Yukio Mishima’s ‘‘Swaddling Clothes’’ was first published in Japan in 1955 in the highbrow literary journal Bungei. Its first English language publication appeared in Today’s Japan, 1960, translated by Ivan Morris. The original Japanese title, ‘‘Shinbungami’’ simply means ‘‘newspapers’’ and the story’s standard English title is an interpretive translation by Morris. It has since been included in several English translations of Mishima’s work such as Death in Midsummer and Other Stories (1966). By 1955, Mishima was already a well-known literary figure, having received much attention and acclaim for his autobiographical Confessions of a Mask (1949) and Kinjiki [also known as Forbidden Colors (1951)]. During this early period, Mishima’s works had not yet taken a decidedly political turn and were more interested in personal exploration and the nihilist aesthetics of the Roman-ha group (or ‘‘Japanese Romanticists’’) who took Mishima under their wing.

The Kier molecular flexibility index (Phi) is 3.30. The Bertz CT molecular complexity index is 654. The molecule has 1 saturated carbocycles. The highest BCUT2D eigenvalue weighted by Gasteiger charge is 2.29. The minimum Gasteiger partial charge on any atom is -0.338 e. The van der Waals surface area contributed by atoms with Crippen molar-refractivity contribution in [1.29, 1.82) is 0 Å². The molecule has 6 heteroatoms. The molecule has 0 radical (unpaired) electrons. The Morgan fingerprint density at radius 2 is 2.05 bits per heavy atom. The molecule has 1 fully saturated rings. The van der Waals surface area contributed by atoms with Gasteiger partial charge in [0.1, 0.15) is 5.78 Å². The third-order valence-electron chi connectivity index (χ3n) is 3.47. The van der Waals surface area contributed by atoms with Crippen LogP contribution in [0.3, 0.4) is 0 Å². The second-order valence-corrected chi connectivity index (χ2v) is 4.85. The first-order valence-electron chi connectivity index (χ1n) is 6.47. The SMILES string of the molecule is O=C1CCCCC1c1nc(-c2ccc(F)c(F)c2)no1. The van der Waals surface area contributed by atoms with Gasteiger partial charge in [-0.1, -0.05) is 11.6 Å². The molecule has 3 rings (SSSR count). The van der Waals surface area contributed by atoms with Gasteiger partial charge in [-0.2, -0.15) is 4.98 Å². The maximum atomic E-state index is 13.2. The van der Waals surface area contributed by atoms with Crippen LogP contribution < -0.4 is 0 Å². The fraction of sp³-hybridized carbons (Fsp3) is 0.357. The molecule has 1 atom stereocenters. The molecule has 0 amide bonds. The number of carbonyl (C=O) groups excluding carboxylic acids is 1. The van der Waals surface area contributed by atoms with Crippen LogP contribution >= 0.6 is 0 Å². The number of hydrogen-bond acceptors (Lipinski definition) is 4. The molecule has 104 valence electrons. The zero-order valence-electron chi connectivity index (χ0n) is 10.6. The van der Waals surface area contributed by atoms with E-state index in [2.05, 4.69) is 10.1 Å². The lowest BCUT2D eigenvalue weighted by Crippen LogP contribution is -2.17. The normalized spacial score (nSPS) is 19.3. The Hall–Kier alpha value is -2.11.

It would be difficult to exactly locate when Mishima’s works became overtly political and whether or not Mishima even intended his early works to be characterized as such. But ‘‘Swaddling Clothes,’’ published one year prior to The Temple of the Golden Pavilion, which is generally considered to criticize western importation of modernization and degraded moral values into Japan, and just ten years after Japan’s devastating loss in World War II, can be read as political critique. ‘‘Swaddling Clothes’’ is a story replete with contrasts: tradition and modernization; sensitivity and callousness; morality and amorality; genuineness and artificiality; wealth and poverty. Through the author’s omniscient narration of Toshiko’s thoughts and the physical assault on Toshiko at the end of the story, Mishima offers a vision of modernization and change ushered in by western countries that is unwelcome and violent. The ambiguous ending (Is Toshiko raped? Does she die? Or, does she survive the attack and perhaps retaliate?) asks the reader to weigh the benefits and losses of change and modernization in a rapidly globalizing world and imagine what the fate of traditional values and ethics might be.